Three Sides Of One

King's X

Inside Out, 2022

http://www.kingsxrocks.com

REVIEW BY: Christopher Thelen

ORIGINALLY PUBLISHED: 08/30/2022

It might have been 14 years since King’s X graced the world with a new album – but after everything that has happened, we should be on our knees thanking whatever God we believe in that there is indeed a new disc in our hands.

Since the time of XV, two members of the band have gone through serious health problems. The world is still reeling from the COVID-19 pandemic. And, let’s not fool ourselves, everyone has gotten older—bassist/vocalist Dug Pinnick is now 71.

Through all of this, King’s X knew they still had something to say, though one has to wonder if they knew way back then that Three Sides Of One, their latest release, would be so dark lyrically. But through that darkness shines some incredible beauty, and King’s X might have just made the best album of their career.

The band—Pinnick, guitarist/vocalist Ty Tabor and drummer/vocalist Jerry Gaskill—seem to address head-on the condition of the world circa 2022 with the opening track “Let It Rain” —rebirth through loss being a recurring theme of the album. Throughout the bulk of the 12 tracks making up the disc, King’s X writes and sings about the darkness that seems to have enveloped humanity, without necessarily pointing the finger at just what caused it.my_heart_sings_the_harmony_web_ad_alt_250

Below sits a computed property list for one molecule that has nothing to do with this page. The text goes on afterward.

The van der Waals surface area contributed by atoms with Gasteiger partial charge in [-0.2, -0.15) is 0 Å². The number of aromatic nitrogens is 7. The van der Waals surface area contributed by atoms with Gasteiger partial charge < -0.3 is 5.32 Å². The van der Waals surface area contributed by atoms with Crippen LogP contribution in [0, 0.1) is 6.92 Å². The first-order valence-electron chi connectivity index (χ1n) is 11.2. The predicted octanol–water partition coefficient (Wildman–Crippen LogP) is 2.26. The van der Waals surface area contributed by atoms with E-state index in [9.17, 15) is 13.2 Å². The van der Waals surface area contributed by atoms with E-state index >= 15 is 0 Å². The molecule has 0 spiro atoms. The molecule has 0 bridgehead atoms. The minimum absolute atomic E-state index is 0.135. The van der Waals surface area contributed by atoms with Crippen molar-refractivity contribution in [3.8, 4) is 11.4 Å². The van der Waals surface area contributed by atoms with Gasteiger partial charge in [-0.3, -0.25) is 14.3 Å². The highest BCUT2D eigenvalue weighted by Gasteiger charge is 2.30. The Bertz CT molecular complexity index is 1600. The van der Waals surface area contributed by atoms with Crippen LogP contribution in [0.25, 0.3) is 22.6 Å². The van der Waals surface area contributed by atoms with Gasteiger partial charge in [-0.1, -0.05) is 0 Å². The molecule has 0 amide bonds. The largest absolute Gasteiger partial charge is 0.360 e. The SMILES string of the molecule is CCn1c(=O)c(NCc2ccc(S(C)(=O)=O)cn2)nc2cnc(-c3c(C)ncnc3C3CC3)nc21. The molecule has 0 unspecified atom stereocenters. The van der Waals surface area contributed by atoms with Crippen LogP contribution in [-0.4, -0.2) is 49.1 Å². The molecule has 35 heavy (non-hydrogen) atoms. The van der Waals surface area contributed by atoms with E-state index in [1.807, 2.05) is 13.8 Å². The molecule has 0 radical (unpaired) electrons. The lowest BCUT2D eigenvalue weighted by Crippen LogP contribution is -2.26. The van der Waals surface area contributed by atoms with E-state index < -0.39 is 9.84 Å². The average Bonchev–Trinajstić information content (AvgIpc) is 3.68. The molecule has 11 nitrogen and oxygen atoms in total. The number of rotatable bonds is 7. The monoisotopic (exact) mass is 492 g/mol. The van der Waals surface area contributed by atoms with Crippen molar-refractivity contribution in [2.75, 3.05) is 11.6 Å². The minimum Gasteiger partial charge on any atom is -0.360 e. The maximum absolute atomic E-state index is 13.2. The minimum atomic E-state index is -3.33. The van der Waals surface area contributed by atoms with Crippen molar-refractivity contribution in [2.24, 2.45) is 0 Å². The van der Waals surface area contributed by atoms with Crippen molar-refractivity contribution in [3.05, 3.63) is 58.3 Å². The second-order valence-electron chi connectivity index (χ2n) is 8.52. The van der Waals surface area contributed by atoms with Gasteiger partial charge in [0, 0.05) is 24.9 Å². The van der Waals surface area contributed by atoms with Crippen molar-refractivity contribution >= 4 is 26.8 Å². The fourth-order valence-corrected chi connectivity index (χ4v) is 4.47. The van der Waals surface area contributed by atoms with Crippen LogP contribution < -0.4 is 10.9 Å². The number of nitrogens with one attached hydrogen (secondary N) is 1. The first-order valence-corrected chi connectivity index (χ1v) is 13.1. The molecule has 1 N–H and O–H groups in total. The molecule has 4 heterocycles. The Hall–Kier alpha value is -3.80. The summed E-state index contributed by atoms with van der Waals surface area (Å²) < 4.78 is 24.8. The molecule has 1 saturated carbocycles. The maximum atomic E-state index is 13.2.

Whether it’s entertaining the thought that we’re due for another Biblical flood to allow a fresh start (“I used to say that all we needed was love / Now I’m thinking that what we need is a flood,” from “Flood,  Pt. 1”), questioning just what passes for truth (“I want to hear it from you / No spin, no lies” from “Nothing But The Truth,” “But nobody complained / Fact they said it was right / So they all lit up torches / And marched into the night” from “All God’s Children”), or questioning whether technology is as wondrous as it seems (“Swipe Up” —the weakest track on the disc, yet still a decent listen), King’s X doesn’t shy away from not only destroying the golden calf, but pissing on the smoldering remains. And they do it all behind solid riffs, powerful lyrics and top-notch songwriting.

Yet all is not doom and gloom; the closing track “Every Everywhere” dares to hold out the hope that humanity’s desire for love will eventually win out. Although its sudden conclusion is a bit anticlimactic, it is the perfect song to end the album on.

Complaints? I have but one: this disc is too goddamn short. Clocking in at just under 47 minutes, it leaves the listener wanting much more. But King’s X has always seemed to know when to step away from the party, rather than wearing out their welcome. So it’s possible that they knew exactly what they were doing by keeping this disc fairly short.

Three Sides Of One captures King’s X at the peak of their craft—a band that doesn’t have to worry about bucking the wave of popularity, giving them the freedom to state exactly what’s on their mind. Whether we as a planet listen to the messages behind the songs… well, that’s up to all of us. If this album isn’t at or near the Top Ten list of every respectable critic come December, I’ll be sorely disappointed.

Rating: A

User Rating: Not Yet Rated


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